In Sri Lanka, cinnamon seems to have originated in the central hills where several species of cinnamon occur sporadically in places such as Kandy, Matale, Belihull Oya, Haputale and the Sinharaja forest range. Although cinnamon cultivation is presently concentrated along the coastal belt stretching along from Kaluthara to Mathara, it has also made inroads to the inland of Kalutara, Ambalangoda, Matara and Ratnapura. The extent under cinnamon in Sri Lanka is 25,500ha. Although the bulk of cinnamon plantations are about 70 – 80 years old, the size of holdings has been diminishing and only about 5-10% of the plantations are of sizeable extent ranging from 8 – 10ha.
Because of the huge variation in quality buyers should be careful where they buy Ceylon Cinnamon sticks from. Even Amazon has all manner of bogus Ceylon Cinnamon retailers.Even organic Ceylon Cinnamon can be prone to fraud. It maybe organic but if the product has high ash content or low volatile oil content it does not matter if it is organic. It is useless and gives little of the benefits of Cinnamon.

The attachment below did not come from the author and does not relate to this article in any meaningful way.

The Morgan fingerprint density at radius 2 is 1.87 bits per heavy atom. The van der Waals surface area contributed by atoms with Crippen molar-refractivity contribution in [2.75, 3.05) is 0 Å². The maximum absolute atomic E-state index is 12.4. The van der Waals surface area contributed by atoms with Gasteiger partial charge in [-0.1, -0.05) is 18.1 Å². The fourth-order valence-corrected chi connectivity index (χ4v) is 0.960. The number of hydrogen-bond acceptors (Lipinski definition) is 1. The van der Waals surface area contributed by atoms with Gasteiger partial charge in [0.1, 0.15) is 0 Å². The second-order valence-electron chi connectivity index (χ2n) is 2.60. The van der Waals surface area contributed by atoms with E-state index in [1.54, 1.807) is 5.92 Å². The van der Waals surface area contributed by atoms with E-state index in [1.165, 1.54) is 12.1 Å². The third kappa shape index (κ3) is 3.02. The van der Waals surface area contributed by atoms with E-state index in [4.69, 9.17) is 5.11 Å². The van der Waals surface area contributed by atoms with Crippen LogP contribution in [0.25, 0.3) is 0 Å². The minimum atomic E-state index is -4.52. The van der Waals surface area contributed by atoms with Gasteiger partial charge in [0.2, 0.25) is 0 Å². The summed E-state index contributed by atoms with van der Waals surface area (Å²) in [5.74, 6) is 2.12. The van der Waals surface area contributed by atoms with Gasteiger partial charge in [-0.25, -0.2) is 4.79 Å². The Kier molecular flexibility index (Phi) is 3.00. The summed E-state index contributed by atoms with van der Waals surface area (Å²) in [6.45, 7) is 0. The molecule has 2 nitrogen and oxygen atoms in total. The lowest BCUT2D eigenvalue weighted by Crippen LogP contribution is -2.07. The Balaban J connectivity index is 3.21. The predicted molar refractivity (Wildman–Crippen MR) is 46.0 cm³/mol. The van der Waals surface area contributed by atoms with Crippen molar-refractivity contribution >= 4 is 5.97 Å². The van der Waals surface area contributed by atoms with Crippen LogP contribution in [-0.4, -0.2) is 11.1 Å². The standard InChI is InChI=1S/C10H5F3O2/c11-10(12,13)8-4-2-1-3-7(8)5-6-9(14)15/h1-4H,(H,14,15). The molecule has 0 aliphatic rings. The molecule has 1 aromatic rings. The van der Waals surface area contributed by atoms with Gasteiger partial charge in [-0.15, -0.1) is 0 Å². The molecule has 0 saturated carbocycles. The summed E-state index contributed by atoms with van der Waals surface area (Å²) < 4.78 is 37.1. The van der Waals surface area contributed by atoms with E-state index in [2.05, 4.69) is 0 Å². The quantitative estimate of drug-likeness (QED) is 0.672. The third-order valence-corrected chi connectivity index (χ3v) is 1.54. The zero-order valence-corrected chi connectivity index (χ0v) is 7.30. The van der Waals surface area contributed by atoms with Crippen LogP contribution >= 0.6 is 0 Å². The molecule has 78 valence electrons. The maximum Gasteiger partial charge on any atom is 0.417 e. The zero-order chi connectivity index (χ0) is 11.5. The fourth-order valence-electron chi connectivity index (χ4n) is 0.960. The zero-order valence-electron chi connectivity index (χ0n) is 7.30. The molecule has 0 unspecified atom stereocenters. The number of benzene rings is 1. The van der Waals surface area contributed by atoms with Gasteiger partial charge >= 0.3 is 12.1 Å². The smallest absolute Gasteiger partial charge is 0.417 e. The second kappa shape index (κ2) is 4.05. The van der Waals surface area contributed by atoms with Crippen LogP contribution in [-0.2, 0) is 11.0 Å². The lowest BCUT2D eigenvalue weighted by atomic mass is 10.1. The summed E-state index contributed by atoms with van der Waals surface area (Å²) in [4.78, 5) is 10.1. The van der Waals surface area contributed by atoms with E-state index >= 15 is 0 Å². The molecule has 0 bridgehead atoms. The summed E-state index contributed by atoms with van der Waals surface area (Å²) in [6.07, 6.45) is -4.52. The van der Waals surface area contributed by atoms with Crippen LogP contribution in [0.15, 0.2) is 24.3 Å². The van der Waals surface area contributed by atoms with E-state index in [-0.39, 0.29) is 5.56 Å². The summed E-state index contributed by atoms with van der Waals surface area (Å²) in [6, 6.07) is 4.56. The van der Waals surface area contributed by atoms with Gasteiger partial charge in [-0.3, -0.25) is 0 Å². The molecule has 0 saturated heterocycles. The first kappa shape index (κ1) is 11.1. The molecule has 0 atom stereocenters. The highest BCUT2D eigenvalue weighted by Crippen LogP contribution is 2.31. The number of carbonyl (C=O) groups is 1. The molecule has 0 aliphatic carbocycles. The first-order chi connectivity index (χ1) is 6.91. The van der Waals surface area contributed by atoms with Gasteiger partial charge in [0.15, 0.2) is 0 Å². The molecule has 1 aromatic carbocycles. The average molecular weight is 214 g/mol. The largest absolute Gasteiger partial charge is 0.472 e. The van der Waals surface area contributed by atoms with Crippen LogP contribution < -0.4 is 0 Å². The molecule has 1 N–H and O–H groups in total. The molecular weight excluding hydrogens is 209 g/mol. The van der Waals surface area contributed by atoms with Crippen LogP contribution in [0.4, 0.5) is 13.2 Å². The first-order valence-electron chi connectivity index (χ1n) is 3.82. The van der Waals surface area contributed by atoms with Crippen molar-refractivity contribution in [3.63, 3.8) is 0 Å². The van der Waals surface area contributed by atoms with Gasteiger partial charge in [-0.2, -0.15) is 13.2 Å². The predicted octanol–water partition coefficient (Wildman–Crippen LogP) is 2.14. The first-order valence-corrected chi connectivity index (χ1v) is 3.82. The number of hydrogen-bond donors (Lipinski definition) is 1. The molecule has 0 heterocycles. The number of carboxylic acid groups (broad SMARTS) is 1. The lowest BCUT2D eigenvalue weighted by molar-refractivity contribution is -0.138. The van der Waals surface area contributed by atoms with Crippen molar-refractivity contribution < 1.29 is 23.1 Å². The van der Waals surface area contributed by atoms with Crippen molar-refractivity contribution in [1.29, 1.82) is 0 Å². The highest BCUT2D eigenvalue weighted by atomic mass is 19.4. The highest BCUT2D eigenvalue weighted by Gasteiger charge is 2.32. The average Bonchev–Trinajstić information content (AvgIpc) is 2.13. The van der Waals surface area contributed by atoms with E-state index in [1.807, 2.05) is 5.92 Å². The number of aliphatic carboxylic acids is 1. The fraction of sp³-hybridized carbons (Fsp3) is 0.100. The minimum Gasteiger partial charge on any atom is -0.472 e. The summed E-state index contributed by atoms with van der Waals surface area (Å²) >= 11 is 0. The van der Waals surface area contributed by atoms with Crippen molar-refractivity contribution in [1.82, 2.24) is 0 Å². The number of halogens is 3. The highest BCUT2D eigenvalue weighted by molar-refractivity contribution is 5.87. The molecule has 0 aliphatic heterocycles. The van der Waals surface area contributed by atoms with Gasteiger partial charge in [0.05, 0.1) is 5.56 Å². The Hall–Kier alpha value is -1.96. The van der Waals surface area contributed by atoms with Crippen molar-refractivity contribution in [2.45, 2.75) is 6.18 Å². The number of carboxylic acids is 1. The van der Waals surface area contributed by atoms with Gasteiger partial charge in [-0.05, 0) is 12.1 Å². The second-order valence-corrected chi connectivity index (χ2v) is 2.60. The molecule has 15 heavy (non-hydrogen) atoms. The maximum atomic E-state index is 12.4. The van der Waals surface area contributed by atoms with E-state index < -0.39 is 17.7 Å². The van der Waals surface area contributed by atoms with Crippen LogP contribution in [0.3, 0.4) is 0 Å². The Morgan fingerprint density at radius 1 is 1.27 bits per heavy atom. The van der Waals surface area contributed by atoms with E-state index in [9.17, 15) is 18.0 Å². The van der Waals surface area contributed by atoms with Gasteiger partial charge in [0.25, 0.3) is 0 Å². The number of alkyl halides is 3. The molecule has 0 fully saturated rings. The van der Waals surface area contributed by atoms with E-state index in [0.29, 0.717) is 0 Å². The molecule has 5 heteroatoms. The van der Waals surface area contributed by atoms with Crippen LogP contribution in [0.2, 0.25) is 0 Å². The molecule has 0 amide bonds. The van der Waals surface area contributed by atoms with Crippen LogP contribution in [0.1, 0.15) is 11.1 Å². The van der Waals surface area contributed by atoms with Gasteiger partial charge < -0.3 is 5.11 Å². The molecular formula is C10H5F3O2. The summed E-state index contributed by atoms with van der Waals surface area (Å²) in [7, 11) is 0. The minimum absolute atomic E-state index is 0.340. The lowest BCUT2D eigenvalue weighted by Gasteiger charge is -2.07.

Cinnamon is a spice obtained from the inner bark of several tree species from the genus Cinnamomum. Cinnamon is used mainly as an aromatic condiment and flavouring additive in a wide variety of cuisines, sweet and savoury dishes, breakfast cereals, snack foods, tea and traditional foods. The aroma and flavour of cinnamon derive from its essential oil and principal component, cinnamaldehyde, as well as numerous other constituents, including eugenol.
The Ceylon cinnamon or true cinnamon is the dried bark of Cinnamomum zealanicum, belongs to the family Lauraceae. It is indigenous to Sri Lanka. Cinnamomum zealanicum is an evergreen perennial plant with spirally arranged, broad laminated dark green leaves having palmate venation.
(1050 mm) per kg
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